Eating has become a very serious business indeed!

Many years ago Jesus gave a presentation on food. As we would expect, it was very different from anything we would think of. He said, “I am the bread of life.” Now what does that mean?

It is important to understand that at the time of Jesus eating was a lot different than it is today. Sure, people put food in their mouths, chewed, swallowed and digested. But eating, then, was more urgent. Food was scarce for most people and daily meals weren’t always a certainty. Some days, a whole lot of people went without food.

Today, we have such an abundance of food, that eating is more an act of pleasure and taste than it is a necessity to stay alive.

When Jesus said he is the “Bread of Life” he meant that he is the absolute necessity of every person’s life. Just as no one at that time could imagine living without bread, Jesus is saying none of us can truly live without him.

Today, our struggle isn’t to find enough food, it’s rather eating the right foods in the proper quantities. Our taste buds seem to crave “junk foods” and detest the vegetables and fruits we know are so healthy for us. Unfortunately, we do the same in our spiritual lives. Instead of going to the One who gives us what we need, we run after things that make us feel good for a few moments, but leave us unsatisfied and discontented for the long term.

What kind of spiritual food have you been eating these days? Join us for a feast this weekend, the kind of feast only Jesus can put on!

Saturday night worship: 6:00 pm
Sunday morning worship: 10:00 am

Friday, February 7, 2014

What Jesus Said about Prosperity, Death and Eternity

The subjects of prosperity, death and eternity are like labyrinths – there are so many different facets of each that we wonder where we should start our investigation. But then Jesus comes along and in less than 20 short verses tells us everything we need to know about each subject. You’ll find what he says in Luke 16:19-31.

Prosperity is neither a blessing or a curse – it’s a test to see what we’ll do with it. Jesus didn’t condemn money, as some people would like to give the impression, he simply said, “Don’t let it take over your life. Use your money in a way that demonstrates you are my follower.”

Death is not the end, it’s a transition either to a better (heaven) or worse (hell) existence. What people have always naturally felt, that human beings are held accountable for their earthly lives, is confirmed by Jesus.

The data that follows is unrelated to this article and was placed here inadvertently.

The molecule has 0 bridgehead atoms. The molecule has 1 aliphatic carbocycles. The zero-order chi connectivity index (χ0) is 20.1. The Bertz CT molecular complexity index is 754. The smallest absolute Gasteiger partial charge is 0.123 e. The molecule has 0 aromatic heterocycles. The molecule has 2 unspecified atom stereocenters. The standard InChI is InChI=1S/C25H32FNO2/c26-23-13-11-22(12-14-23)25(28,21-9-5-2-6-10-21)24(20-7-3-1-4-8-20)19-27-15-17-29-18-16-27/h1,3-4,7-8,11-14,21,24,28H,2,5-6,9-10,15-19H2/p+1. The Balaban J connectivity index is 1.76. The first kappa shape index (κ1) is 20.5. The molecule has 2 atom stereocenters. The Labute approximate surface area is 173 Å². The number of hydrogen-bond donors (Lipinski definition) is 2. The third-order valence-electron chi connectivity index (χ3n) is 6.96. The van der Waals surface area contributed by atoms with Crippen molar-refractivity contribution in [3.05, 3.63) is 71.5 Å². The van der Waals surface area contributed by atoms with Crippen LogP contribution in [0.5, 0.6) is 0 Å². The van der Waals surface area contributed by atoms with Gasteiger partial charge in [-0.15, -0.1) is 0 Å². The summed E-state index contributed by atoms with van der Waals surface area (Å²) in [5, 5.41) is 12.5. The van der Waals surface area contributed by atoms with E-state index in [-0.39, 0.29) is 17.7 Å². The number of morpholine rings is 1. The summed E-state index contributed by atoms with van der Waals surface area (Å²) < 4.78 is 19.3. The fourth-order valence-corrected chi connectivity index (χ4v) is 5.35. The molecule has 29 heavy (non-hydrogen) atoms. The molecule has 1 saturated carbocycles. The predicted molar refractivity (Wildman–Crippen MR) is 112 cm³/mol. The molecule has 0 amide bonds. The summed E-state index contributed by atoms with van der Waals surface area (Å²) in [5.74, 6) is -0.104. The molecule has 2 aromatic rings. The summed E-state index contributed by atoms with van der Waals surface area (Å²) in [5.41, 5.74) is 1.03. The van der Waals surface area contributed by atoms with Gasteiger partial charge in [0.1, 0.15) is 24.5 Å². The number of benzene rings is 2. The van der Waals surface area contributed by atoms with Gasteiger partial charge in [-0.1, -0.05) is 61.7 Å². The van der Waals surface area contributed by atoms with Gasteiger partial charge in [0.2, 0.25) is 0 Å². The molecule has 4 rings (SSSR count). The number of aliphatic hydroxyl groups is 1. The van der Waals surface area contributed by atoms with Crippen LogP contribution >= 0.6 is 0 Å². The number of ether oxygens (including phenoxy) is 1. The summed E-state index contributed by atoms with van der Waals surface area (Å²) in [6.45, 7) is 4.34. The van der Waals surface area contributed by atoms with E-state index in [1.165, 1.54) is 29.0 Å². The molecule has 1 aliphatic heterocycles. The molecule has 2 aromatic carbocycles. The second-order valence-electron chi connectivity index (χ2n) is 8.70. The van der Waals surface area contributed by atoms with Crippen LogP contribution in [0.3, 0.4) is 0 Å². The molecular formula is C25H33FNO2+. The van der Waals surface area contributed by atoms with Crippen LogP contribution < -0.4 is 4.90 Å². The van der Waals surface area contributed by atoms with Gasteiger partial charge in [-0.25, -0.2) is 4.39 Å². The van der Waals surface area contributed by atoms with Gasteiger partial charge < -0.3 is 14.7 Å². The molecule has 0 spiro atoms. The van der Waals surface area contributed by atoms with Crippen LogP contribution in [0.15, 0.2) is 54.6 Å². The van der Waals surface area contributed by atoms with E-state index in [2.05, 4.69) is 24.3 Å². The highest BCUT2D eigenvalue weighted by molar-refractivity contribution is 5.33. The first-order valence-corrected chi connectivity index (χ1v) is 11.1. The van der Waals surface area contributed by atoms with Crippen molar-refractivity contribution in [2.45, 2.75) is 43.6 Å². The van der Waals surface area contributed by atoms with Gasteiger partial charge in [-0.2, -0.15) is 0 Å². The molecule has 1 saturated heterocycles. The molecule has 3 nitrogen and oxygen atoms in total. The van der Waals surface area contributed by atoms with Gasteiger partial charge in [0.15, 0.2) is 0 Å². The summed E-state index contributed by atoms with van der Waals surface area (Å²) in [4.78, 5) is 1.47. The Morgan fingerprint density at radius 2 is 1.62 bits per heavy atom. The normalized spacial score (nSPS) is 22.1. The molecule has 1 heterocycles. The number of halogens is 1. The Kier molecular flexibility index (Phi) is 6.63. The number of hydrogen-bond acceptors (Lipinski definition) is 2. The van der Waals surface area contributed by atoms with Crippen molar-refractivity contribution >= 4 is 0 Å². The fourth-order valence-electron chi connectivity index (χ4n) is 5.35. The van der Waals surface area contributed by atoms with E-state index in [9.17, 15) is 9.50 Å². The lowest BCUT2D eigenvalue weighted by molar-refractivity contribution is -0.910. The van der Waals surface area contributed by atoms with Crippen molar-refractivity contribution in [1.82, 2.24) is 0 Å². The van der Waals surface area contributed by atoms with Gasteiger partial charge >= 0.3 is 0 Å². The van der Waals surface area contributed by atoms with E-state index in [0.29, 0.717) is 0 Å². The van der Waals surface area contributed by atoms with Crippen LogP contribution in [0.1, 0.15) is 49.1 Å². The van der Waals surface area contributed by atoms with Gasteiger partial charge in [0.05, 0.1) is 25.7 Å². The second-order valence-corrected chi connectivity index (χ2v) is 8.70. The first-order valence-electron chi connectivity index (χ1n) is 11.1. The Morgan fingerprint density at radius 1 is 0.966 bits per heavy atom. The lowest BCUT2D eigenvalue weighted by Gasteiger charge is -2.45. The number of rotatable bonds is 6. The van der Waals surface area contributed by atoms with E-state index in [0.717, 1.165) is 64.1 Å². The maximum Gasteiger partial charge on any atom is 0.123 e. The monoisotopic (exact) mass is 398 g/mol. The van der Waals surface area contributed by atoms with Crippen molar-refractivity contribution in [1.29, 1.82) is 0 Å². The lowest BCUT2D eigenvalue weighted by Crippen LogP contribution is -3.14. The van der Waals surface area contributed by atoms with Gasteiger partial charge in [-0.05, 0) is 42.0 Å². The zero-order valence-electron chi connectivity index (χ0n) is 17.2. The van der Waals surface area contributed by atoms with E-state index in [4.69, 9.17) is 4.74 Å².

Where we begin eternity, there we will stay for eternity. In the story Jesus told, there was a man who had a tremendous amount of prosperity when he was on this earth but went to hell because he let his money become his god. Instead of using his material blessings to glorify God, he spent them glorifying himself. When the confused man realized what a monumental mistake he had made, he pleaded for mercy. Unfortunately, he was informed that the time for mercy was while he was in the physical world of human beings.

The story Jesus told is strong. It is a story that challenges our priorities. It is a story that confronts us with the consequences of our choices. Jesus once said that the only thing that really matters is to receive him as Lord and Savior and then live in such a way that we prepare ourselves for an eternity with him.

It is easy to shrug off Jesus’ statements as too spiritual to be practically lived out in our world. But that is exactly why he told the story in such a hard hitting way. Yes, it is difficult to live life as a preparation for eternity, but the reality is, eternity is coming and we will enter it no matter how much we may resist. The only question is, “Where will we spend eternity?” Jesus told the story so that we would not have to be in doubt.

Saturday night worship: 6:00 pm
Sunday morning worship: 10:00 am

Hawaii Lutheran Church (WELS)

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Honolulu, HI
Community Lutheran Church holds protestant chapel services in Honolulu, Hawaii near Pearl Harbor, HI. We are next to the USS Arizona Memorial, Pearl Harbor Naval Base, Hickam Air Force Base, and Fort Shafter Hawaii. Look for us directly behind the Salt Lake, Hawaii, Target.